How to Go International: The Global Business Value Chain

The Global Business Value Chain

Canadian businesses are closely transitioning into a more global business environment. With the emergence of new technologies, companies of varied sizes can now market products and services to any potential customer around the globe. Businesses are also consciously adopting a global value chain so they can open up more opportunities for their business.

A value chain indicates the integral processes a business takes to produce and deliver its products or services. This includes planning, research and development, production, marketing, distribution, and consumer support. A firm can concentrate on one link or the entire value chain, depending on its expertise and scale. What is important to note is that every time a company moves up a process on the chain, its product or service increases in value.

A company may perform several activities contained on one or several chains. When these integrated activities are scattered in different areas internationally, a global value chain then exists. This concept is relatively not new: large-scale businesses already looking outside their borders for new suppliers, processors, marketers, and distributors that can support their business goals.

 

The Global Business Value Chain

 

* Benefits of a Global Business Value Chain Model *

If local companies can manage their chain’s activities strategically, they have competitive advantage. They can leverage core competencies so they can morph their previously local value chain into a global one. Small and medium businesses may encounter some challenges as they may have limited resources. But with a global value chain business model, local firms will experience these advantages:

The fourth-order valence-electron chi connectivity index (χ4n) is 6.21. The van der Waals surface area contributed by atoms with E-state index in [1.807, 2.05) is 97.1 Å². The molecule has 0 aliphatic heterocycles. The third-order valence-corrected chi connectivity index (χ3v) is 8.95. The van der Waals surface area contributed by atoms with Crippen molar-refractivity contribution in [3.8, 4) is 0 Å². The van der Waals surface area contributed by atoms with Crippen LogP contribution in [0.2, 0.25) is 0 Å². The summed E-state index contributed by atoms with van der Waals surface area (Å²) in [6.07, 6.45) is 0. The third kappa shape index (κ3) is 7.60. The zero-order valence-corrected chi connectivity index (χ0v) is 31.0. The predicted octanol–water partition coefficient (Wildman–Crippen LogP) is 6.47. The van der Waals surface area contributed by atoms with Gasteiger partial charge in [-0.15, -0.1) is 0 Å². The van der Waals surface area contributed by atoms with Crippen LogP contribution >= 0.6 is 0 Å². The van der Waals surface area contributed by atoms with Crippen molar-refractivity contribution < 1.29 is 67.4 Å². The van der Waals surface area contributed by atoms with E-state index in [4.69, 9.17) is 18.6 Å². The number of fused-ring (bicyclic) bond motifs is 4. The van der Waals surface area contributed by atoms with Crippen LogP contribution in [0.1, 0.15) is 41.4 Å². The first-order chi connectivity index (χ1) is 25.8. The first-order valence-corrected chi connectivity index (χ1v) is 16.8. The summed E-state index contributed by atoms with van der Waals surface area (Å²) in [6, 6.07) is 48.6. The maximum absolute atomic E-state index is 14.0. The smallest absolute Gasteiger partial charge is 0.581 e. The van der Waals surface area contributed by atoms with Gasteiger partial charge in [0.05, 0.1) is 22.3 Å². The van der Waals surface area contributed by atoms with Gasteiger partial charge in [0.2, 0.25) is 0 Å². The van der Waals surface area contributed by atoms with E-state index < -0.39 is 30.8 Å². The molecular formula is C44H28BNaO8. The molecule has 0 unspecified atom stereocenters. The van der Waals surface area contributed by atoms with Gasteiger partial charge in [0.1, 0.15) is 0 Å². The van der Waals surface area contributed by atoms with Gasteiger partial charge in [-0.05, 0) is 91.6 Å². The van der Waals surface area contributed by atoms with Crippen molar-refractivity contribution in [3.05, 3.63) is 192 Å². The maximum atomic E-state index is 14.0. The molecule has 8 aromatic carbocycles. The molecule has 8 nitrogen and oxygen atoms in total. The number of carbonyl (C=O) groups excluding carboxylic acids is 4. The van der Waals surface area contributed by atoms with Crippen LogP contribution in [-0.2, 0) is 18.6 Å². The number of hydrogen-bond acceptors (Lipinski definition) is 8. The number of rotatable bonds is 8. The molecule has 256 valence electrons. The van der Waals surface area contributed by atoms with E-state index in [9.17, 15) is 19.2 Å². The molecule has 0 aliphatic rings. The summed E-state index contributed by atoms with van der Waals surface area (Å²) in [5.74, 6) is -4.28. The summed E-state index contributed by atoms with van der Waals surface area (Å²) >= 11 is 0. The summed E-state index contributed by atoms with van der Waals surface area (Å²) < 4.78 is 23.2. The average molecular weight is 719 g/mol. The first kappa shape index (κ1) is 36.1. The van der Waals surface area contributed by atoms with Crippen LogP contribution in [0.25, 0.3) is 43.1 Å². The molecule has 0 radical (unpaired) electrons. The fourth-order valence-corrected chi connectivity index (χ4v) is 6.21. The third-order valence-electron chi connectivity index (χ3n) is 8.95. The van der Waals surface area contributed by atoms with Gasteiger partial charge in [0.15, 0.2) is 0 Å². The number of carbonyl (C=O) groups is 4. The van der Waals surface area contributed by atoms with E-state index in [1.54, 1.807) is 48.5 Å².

• Companies can make adjustments to their operations so they can still deliver greater value to clients at reduced costs and increased product and service quality.
  • They can focus on what they do best and create strategic relationships with other companies that can fill in the gaps of their value chain.

 

Going Global: Are You Ready?

The first thing a company must take into account before transitioning into a global business value chain model is to assess where it currently stands. This process is probably the most important since it will determine whether your company has all the operational requirements necessary to go global. To determine whether your company is ready to compete internationally, go through the following tasks:

 

  • Assess if your company has a clear business strategy. A business strategy must reflect the purpose of the organization, its goals and objectives, and action points to meet these goals. It must both be strong and clear to be effectively understood and embraced by all your employees. Your business strategy must also adapt to new environments and structures to help maintain organizational solidarity since it also serves a tool that provides direction to the company’s internal and external stakeholders.
  • Strengthen core competencies that your business can leverage. As defined, core competency is the company’s defining strength which is critical to its success and growth. If distinctive enough, your core competency can provide added value and leverage this competitive advantage in the industry. What makes it important is that in the context of global value chains, your core competency determines where and how you can effectively contribute in the international arena.
  • Build your business compatibility. To be globally competitive, your company must be compatible enough to engage in business relationships. A global company must effectively collaborate and partner with strong companies that can provide mutual benefit for each other. Companies that can easily function as partners can leverage each other’s core competencies, making each more productive and competitive.

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